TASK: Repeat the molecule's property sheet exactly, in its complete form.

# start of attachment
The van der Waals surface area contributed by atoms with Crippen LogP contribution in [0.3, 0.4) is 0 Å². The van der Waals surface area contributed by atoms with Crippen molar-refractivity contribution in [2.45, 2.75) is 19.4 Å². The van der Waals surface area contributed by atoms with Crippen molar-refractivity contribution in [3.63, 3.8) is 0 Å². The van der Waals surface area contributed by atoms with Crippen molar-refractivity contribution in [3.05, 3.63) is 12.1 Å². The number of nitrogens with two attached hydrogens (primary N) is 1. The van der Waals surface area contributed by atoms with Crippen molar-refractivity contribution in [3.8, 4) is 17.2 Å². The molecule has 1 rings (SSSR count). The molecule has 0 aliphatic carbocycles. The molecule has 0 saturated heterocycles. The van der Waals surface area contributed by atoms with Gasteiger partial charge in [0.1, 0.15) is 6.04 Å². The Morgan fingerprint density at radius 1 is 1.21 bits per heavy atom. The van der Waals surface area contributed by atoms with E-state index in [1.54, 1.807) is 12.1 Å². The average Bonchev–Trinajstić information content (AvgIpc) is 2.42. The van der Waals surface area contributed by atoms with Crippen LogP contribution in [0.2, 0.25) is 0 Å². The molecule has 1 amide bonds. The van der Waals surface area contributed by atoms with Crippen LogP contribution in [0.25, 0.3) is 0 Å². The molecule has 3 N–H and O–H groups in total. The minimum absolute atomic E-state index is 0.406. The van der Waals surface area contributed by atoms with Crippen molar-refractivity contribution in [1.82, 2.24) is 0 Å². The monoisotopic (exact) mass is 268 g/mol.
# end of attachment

The van der Waals surface area contributed by atoms with Crippen LogP contribution in [0.3, 0.4) is 0 Å². The van der Waals surface area contributed by atoms with Crippen molar-refractivity contribution in [2.45, 2.75) is 19.4 Å². The van der Waals surface area contributed by atoms with Crippen molar-refractivity contribution in [3.63, 3.8) is 0 Å². The van der Waals surface area contributed by atoms with Crippen molar-refractivity contribution in [3.05, 3.63) is 12.1 Å². The number of nitrogens with two attached hydrogens (primary N) is 1. The van der Waals surface area contributed by atoms with Crippen molar-refractivity contribution in [3.8, 4) is 17.2 Å². The molecule has 1 rings (SSSR count). The molecule has 0 aliphatic carbocycles. The molecule has 0 saturated heterocycles. The van der Waals surface area contributed by atoms with Gasteiger partial charge in [0.1, 0.15) is 6.04 Å². The Morgan fingerprint density at radius 1 is 1.21 bits per heavy atom. The van der Waals surface area contributed by atoms with E-state index in [1.54, 1.807) is 12.1 Å². The average Bonchev–Trinajstić information content (AvgIpc) is 2.42. The van der Waals surface area contributed by atoms with Crippen LogP contribution in [0.2, 0.25) is 0 Å². The molecule has 1 amide bonds. The van der Waals surface area contributed by atoms with Crippen LogP contribution in [0.25, 0.3) is 0 Å². The molecule has 3 N–H and O–H groups in total. The minimum absolute atomic E-state index is 0.406. The van der Waals surface area contributed by atoms with Crippen molar-refractivity contribution in [1.82, 2.24) is 0 Å². The monoisotopic (exact) mass is 268 g/mol.